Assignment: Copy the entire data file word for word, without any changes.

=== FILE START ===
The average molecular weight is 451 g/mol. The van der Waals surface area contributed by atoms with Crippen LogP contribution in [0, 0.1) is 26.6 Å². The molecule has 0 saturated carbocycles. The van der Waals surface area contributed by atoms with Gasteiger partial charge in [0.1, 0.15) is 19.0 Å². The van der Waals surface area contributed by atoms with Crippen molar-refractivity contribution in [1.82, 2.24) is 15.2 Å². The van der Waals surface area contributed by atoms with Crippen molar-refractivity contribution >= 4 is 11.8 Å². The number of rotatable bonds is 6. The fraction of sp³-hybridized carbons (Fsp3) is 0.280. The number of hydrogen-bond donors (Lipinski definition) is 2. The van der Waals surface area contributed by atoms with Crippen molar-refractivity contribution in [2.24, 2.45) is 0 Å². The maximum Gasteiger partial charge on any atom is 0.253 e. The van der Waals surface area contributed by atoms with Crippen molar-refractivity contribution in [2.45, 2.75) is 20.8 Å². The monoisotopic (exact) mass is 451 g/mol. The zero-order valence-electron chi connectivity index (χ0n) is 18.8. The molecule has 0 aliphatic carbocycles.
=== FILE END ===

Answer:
The average molecular weight is 451 g/mol. The van der Waals surface area contributed by atoms with Crippen LogP contribution in [0, 0.1) is 26.6 Å². The molecule has 0 saturated carbocycles. The van der Waals surface area contributed by atoms with Gasteiger partial charge in [0.1, 0.15) is 19.0 Å². The van der Waals surface area contributed by atoms with Crippen molar-refractivity contribution in [1.82, 2.24) is 15.2 Å². The van der Waals surface area contributed by atoms with Crippen molar-refractivity contribution >= 4 is 11.8 Å². The number of rotatable bonds is 6. The fraction of sp³-hybridized carbons (Fsp3) is 0.280. The number of hydrogen-bond donors (Lipinski definition) is 2. The van der Waals surface area contributed by atoms with Crippen molar-refractivity contribution in [2.24, 2.45) is 0 Å². The maximum Gasteiger partial charge on any atom is 0.253 e. The van der Waals surface area contributed by atoms with Crippen molar-refractivity contribution in [2.45, 2.75) is 20.8 Å². The monoisotopic (exact) mass is 451 g/mol. The zero-order valence-electron chi connectivity index (χ0n) is 18.8. The molecule has 0 aliphatic carbocycles.